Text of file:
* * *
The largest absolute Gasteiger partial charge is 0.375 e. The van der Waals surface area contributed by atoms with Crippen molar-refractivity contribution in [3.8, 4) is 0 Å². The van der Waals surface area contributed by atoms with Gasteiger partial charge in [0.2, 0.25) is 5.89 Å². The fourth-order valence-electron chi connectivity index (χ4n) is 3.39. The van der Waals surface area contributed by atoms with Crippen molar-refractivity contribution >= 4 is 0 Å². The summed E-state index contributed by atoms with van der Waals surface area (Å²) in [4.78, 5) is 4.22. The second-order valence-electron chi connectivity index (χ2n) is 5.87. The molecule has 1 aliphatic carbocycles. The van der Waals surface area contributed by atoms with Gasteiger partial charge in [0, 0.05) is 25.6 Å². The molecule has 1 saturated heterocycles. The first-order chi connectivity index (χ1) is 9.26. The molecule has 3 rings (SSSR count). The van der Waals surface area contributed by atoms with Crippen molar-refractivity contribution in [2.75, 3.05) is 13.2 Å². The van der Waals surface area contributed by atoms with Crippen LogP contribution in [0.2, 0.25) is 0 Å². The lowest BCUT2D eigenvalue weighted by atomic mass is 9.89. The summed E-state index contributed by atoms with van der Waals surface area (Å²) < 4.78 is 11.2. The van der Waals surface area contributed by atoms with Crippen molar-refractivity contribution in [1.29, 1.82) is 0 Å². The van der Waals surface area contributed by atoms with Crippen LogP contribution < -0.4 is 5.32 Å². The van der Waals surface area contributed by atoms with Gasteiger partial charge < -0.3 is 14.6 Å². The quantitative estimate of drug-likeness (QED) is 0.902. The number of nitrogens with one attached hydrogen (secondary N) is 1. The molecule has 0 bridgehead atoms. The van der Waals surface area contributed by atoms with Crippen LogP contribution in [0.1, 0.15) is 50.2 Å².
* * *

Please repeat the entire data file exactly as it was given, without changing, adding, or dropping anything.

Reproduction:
The largest absolute Gasteiger partial charge is 0.375 e. The van der Waals surface area contributed by atoms with Crippen molar-refractivity contribution in [3.8, 4) is 0 Å². The van der Waals surface area contributed by atoms with Gasteiger partial charge in [0.2, 0.25) is 5.89 Å². The fourth-order valence-electron chi connectivity index (χ4n) is 3.39. The van der Waals surface area contributed by atoms with Crippen molar-refractivity contribution >= 4 is 0 Å². The summed E-state index contributed by atoms with van der Waals surface area (Å²) in [4.78, 5) is 4.22. The second-order valence-electron chi connectivity index (χ2n) is 5.87. The molecule has 1 aliphatic carbocycles. The van der Waals surface area contributed by atoms with Gasteiger partial charge in [0, 0.05) is 25.6 Å². The molecule has 1 saturated heterocycles. The first-order chi connectivity index (χ1) is 9.26. The molecule has 3 rings (SSSR count). The van der Waals surface area contributed by atoms with Crippen molar-refractivity contribution in [2.75, 3.05) is 13.2 Å². The van der Waals surface area contributed by atoms with Crippen LogP contribution in [0.2, 0.25) is 0 Å². The lowest BCUT2D eigenvalue weighted by atomic mass is 9.89. The summed E-state index contributed by atoms with van der Waals surface area (Å²) < 4.78 is 11.2. The van der Waals surface area contributed by atoms with Crippen molar-refractivity contribution in [1.29, 1.82) is 0 Å². The van der Waals surface area contributed by atoms with Crippen LogP contribution < -0.4 is 5.32 Å². The van der Waals surface area contributed by atoms with Gasteiger partial charge < -0.3 is 14.6 Å². The quantitative estimate of drug-likeness (QED) is 0.902. The number of nitrogens with one attached hydrogen (secondary N) is 1. The molecule has 0 bridgehead atoms. The van der Waals surface area contributed by atoms with Crippen LogP contribution in [0.1, 0.15) is 50.2 Å².